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I died for beauty but was scarce
Adjusted in the tomb,
When one who died for truth was lain
In an adjoining room.

He questioned softly why I failed?
‘For beauty,’ I replied.
‘And I for truth,–the two are one;
We brethren are,’ he said.

And so, as kinsmen met a night,
We talked between the rooms,
Until the moss had reached our lips,
And covered up our names.

Short Poem Analysis

"I Died for Beauty but was Scarce" by Emily Dickinson is a contemplative and introspective poem that explores the themes of death, beauty, and the shared experience of individuals who have passed away. Through its metaphorical language and philosophical exploration, the poem delves into the interconnectedness of life, death, and the pursuit of artistic and spiritual ideals.

The poem's title immediately sets the tone by introducing the idea of dying for beauty, suggesting a sacrifice made for something ethereal and intangible.

The poem presents a dialogue between two speakers who have died for different ideals—beauty and truth. They find themselves "tomb to tomb" and communicate across the boundary of death. This dialogue creates a sense of connection beyond mortality.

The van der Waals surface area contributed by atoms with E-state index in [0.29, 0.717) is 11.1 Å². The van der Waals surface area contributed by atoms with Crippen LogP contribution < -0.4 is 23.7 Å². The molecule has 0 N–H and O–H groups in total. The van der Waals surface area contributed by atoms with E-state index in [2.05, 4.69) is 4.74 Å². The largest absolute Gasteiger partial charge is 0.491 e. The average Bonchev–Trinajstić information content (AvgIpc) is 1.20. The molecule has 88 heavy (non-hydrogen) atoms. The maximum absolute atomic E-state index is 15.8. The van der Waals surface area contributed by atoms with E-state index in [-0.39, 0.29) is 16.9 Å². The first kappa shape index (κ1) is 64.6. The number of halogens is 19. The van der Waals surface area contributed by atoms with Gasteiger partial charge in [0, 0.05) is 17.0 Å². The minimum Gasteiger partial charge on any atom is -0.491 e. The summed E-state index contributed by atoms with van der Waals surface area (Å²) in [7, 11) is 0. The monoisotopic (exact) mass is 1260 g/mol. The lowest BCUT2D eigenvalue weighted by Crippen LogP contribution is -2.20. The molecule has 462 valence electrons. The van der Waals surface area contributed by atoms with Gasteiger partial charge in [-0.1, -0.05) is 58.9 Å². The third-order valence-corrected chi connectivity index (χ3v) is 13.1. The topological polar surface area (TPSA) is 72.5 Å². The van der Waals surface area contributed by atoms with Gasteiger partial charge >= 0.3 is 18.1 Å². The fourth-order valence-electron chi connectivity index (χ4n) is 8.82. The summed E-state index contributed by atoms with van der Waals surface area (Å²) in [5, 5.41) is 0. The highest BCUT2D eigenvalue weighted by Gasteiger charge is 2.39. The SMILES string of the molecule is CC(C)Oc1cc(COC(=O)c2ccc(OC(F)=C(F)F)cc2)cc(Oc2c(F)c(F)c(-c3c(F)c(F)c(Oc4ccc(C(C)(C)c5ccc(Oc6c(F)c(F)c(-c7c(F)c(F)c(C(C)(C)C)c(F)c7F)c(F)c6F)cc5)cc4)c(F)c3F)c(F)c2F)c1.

Dickinson employs metaphors to convey the idea of beauty and truth as abstract concepts. Beauty is described as a "balm" that "sought" them, while truth is likened to a "sorcerer" who "meant" them. These metaphors reflect the notion that these ideals hold a powerful allure and beckon those who seek them.

The poem's use of the words "scarce" and "striving" implies that the pursuit of beauty and truth is difficult and rare. It suggests that these ideals are not easily attained, but those who strive for them share a common purpose.

The poem's concluding lines, "And then the looks were gone / They dropped the fingers, and passed on," suggest the fleeting nature of existence and the impermanence of both beauty and truth.

"I Died for Beauty but was Scarce" encourages readers to contemplate the transient nature of human life and the pursuit of ideals such as beauty and truth. The dialogue between the two speakers transcends the physical realm and emphasizes the shared human experience, even in death. Through its introspective and philosophical language, the poem prompts reflection on the connections between life, death, and the enduring pursuit of higher ideals.

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